June 25 | Daily Devotion

June 25 | Daily Devotion

Lectio Continua: a complete reading of the passage

Lectio Semi-continua: a shorter reading of the passage

Lectio Divina

C. S. Lewis was a bachelor most of his life. While he had a small circle of friends at Oxford and became a household name through his novels, he was by and large a person who preferred the solitude of a scholarly life. That is, until he fell in love with an American admirer, a poet named Joy Davidman. He was 58, she was 41, and his life was filled with unspeakable joy. And then, she was taken from him; cancer ended their three-year marriage. Lewis, one of the greatest minds of the Christian world, struggled with the one word question, Why? It seemed God had brought into his life the one person he could give his heart to only to cruelly snatch her away and leave him brokenhearted. Lewis penned A Grief Observed and published under a nom de plume. He feared that the raw honesty of his pain and his struggle with God would discourage loyal readers. (The book was published under his name only after his death.) In the introductory remarks, Lewis explained the pronoun A in his title, this was a grief observed. While we can sympathize with others in their pain, Lewis argued that it is often difficult to fully understand all that they are feeling. (See Proverbs 14:10 and related commentary.)

Sometimes our grief is so great that the counsel of friends feels hallow. When someone says, “I understand what you are going through, “ you want to yell back, “No, you don’t!” This is exactly what Job experiences. Well-meaning friends offer advice on how to handle his painful loss, children, property, wealth, and health. His wife is angry with God and with him. To grasp Job’s point of view, you must read the counsel of his friends from the perspective of a hurting person. There is some truth to their words, but their timing couldn’t be worse!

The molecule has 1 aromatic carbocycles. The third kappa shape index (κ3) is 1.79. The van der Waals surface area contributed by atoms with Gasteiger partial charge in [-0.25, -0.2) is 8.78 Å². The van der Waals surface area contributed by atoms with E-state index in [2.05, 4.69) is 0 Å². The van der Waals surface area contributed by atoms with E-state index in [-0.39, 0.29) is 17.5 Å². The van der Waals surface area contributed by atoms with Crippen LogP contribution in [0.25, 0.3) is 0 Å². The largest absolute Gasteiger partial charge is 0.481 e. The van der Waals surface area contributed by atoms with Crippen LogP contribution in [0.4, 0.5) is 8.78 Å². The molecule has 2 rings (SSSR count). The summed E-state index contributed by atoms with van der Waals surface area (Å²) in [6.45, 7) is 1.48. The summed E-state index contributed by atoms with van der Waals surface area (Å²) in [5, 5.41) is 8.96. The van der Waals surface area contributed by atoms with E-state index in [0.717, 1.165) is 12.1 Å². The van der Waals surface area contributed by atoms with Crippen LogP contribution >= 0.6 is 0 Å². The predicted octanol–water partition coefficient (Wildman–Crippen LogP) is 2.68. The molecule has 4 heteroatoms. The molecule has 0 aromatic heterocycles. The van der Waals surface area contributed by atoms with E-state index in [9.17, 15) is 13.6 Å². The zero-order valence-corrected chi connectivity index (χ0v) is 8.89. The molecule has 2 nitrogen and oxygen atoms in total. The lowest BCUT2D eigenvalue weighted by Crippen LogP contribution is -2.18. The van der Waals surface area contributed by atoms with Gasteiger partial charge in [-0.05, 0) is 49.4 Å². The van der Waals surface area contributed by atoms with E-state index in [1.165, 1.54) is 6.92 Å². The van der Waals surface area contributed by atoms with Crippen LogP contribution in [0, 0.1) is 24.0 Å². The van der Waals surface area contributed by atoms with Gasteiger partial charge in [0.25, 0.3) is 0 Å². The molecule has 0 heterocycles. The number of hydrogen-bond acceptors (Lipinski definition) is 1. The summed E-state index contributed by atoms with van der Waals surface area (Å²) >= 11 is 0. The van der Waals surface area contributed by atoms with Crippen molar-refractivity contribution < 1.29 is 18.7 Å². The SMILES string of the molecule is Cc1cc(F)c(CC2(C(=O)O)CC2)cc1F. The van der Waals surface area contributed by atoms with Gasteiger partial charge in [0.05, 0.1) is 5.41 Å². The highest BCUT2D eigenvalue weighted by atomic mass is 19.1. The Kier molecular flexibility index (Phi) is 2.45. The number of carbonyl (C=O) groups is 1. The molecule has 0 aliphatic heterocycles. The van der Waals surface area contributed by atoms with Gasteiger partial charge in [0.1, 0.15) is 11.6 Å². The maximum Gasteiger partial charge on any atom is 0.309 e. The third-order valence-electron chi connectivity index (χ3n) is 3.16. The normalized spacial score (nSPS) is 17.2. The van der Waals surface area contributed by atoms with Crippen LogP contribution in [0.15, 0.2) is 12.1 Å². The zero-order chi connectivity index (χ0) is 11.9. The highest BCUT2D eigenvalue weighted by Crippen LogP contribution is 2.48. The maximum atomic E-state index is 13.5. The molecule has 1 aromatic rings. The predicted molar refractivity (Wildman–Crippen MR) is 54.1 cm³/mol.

Eliphaz basically says, Job, you spent your entire life encouraging other people in trouble, now that you have a little trouble you are ready to give up. Come on, pull it together (Job 4:3-5). Ouch! The same friend says, “Blessed is the man whom God corrects, “ and what he says is true, but Job hasn’t done anything wrong so the truth is spoken out of turn (Job 5:17)! In the same passage, Eliphaz makes a pronouncement that must have hurt Job even more: “You will know that your children will be many, and your descendants like the grass of the earth” (Job 5:25). True, God could bless Job with children again (and He would), but the kids he buried can never be replaced. The counsel of Job’s friends borders on cruelty! No wonder he calls them “undependable” and accuses them of disloyalty (Job 6:14-15).

When people are grieving, we need to be careful with our words and sensitive in our counsel. I wish I had learned this as a younger pastor. Sometimes I was too quick to give advice. Job’s friends talked like they knew everything, when, in all truth, they had never been privy to the conversations that took place between God and the adversary, Satan. They really didn’t know what was going on. Consequently, their counsel missed the mark, widely. When people are hurting, they need to hear more sympathy and comfort and less advice: I don’t know that I understand what God is doing in your life, but I know that He loves you, and I do too. I know what it’s like to hurt, but I can’t say I fully understand all that you are feeling. I’m here to help you in any way I can though. Right now, I’m just going to be your friend. Let me bring you another tissue.  


Lectio Divina  is written by F. Lionel Young III, who serves as the Senior Pastor of  Calvary Church  in Valparaiso, Indiana. He is the author of  A New Kind of Missionary, a popular introduction to global Christianity.